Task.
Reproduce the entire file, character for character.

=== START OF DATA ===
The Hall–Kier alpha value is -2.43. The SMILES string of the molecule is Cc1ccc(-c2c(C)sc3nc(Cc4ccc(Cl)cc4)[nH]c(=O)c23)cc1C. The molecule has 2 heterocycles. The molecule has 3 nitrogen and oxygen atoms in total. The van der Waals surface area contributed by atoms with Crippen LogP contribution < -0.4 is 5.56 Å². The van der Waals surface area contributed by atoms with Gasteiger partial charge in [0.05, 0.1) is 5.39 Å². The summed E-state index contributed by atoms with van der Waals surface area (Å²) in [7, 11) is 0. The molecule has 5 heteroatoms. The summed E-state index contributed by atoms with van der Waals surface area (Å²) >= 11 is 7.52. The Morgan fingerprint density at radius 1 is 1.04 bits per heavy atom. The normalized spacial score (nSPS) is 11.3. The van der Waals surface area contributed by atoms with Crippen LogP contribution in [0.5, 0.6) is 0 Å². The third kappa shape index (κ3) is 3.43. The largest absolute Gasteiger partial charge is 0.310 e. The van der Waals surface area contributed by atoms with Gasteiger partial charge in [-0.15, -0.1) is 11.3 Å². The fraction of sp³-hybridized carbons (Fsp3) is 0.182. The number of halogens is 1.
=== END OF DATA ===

The Hall–Kier alpha value is -2.43. The SMILES string of the molecule is Cc1ccc(-c2c(C)sc3nc(Cc4ccc(Cl)cc4)[nH]c(=O)c23)cc1C. The molecule has 2 heterocycles. The molecule has 3 nitrogen and oxygen atoms in total. The van der Waals surface area contributed by atoms with Crippen LogP contribution < -0.4 is 5.56 Å². The van der Waals surface area contributed by atoms with Gasteiger partial charge in [0.05, 0.1) is 5.39 Å². The summed E-state index contributed by atoms with van der Waals surface area (Å²) in [7, 11) is 0. The molecule has 5 heteroatoms. The summed E-state index contributed by atoms with van der Waals surface area (Å²) >= 11 is 7.52. The Morgan fingerprint density at radius 1 is 1.04 bits per heavy atom. The normalized spacial score (nSPS) is 11.3. The van der Waals surface area contributed by atoms with Crippen LogP contribution in [0.5, 0.6) is 0 Å². The third kappa shape index (κ3) is 3.43. The largest absolute Gasteiger partial charge is 0.310 e. The van der Waals surface area contributed by atoms with Gasteiger partial charge in [-0.15, -0.1) is 11.3 Å². The fraction of sp³-hybridized carbons (Fsp3) is 0.182. The number of halogens is 1.